Hang Your Hat
But other than museums and galleries, are there spaces where you can get a little more intimate with artists? Yup. Margo Moritz and I spent a couple days visiting our favorite home galleries, where locals have converted their kitchens, living rooms, and entire apartments into showrooms. These aren’t random enthusiasts hanging paintings for a handful of friends. On the contrary, they’re skilled curators who’ve created respected destinations for collectors, while welcoming visitors to interact with the artists displaying their work. Here’s a quick peek at our adventures.
Chris Sollars is a Mission-based artist whose work was picked for both the SFMOMA SECA Award and YBCA’s Bay Area Now show. He started his gallery as a response to the disappearing art spaces in San Francisco during the dot-com boom. The first event was A Site Launch in 2001, parodying the extravagant tech parties of the 1990s. Since then, every inch of his apartment has become fair game for an installation, including the kitchen where Chez Panisse chef Jerome Waag presented Flavour of Democracy Dinner , and the back living room where Portland
artist Christopher Buckingham completed I Have a Hole Too , the winning entry for the gallery’s hole-in-the-wall project. 667’s openings happen four to six times a year, and the current show, Next , exhibits artists’ ideas on ways to continue the Occupy movement.
Charlie and Heather’s light-filled space, Truesilver, is an act of love in more ways than one. Their wedding took place in the couple’s home gallery, and much of the work in Truesilver’s hefty permanent collection was given to them by local artist friends. Heather is executive director of ArtSpan and Charlie is a photographer and designer. Why’d they turn their living room into a gallery? The couple felt they got lucky when they found their Noe Valley apartment and wanted to “share it back” with the community. They have a half dozen shows annually, most recently for San Francisco visual artist Noah Wilson and the group show It’s Only Rock and Roll . Heather and Charlie worked together on exhibitions at SFMOMA, so are naturally able to divide their duties in the gallery. The couple’s furniture, such as their vintage couch, evolves as much as their wall space.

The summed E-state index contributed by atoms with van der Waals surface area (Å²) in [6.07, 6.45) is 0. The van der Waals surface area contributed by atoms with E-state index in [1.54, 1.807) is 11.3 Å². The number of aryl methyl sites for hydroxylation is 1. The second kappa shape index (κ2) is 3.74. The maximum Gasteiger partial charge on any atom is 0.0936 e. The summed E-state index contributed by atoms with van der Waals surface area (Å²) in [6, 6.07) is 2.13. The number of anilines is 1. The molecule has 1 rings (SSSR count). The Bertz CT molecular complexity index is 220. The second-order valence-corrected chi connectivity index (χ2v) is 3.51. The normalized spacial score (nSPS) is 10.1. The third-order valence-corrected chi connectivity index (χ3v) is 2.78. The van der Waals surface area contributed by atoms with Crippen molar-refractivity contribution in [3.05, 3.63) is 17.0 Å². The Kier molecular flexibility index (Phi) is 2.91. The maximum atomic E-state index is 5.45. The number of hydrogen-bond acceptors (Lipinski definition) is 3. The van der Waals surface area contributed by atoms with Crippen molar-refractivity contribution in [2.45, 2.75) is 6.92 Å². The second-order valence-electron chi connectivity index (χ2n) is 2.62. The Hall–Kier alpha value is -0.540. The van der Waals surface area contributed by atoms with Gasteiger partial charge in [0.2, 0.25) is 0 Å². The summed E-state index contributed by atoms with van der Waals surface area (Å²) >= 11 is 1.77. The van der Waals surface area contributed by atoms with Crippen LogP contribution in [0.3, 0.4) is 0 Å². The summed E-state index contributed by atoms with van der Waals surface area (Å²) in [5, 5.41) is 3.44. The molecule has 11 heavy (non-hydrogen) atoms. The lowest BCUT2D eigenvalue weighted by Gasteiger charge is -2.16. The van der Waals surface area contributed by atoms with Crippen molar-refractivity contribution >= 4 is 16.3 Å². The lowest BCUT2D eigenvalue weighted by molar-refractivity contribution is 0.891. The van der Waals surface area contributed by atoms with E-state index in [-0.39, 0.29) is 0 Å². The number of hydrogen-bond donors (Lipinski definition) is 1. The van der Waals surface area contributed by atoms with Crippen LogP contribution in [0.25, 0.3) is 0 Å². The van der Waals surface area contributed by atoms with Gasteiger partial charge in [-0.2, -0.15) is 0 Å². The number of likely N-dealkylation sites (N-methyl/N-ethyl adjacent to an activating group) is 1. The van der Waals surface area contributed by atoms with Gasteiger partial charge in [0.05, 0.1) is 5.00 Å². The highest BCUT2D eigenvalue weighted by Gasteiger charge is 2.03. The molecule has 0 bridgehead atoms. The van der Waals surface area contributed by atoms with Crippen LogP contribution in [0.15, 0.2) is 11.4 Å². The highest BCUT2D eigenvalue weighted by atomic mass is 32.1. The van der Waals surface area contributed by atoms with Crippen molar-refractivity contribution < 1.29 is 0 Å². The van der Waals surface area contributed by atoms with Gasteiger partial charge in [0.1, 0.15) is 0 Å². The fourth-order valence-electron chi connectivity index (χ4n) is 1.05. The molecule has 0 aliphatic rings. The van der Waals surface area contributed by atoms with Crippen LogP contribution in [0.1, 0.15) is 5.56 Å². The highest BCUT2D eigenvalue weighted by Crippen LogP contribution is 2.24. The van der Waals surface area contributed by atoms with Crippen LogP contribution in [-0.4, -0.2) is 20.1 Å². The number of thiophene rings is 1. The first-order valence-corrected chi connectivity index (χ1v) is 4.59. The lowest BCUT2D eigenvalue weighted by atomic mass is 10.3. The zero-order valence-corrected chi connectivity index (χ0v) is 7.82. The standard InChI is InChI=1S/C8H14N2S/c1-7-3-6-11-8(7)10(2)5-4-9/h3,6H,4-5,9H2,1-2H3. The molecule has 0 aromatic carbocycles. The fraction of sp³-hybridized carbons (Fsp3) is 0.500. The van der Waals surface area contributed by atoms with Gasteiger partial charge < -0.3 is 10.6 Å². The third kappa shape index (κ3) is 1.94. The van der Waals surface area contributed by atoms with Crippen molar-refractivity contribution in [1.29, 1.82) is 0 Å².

Mauri Skinfill is a musician who started thinking about running a gallery after she began collecting art, then quickly moved on to representing her favorite artists. When she and her husband Justin Kerr renovated their SOMA home, they decided to use the first floor as a dual kitchen and gallery space. Mauri peruses the graduate shows at CCA and San Francisco Art Institute looking for promising new talent to represent and she shows new work bimonthly. Among her finds is Matt Momchilov, a San Francisco rising star who focuses on American queer and youth culture. And then there’s a solo show coming up in March for Rose Eken of Berlin, who creates mind-blowing miniatures of Metallica’s band gear. Last year, Unspeakable Projects was invited to be part of ArtPadSF , showing alongside major galleries in the city.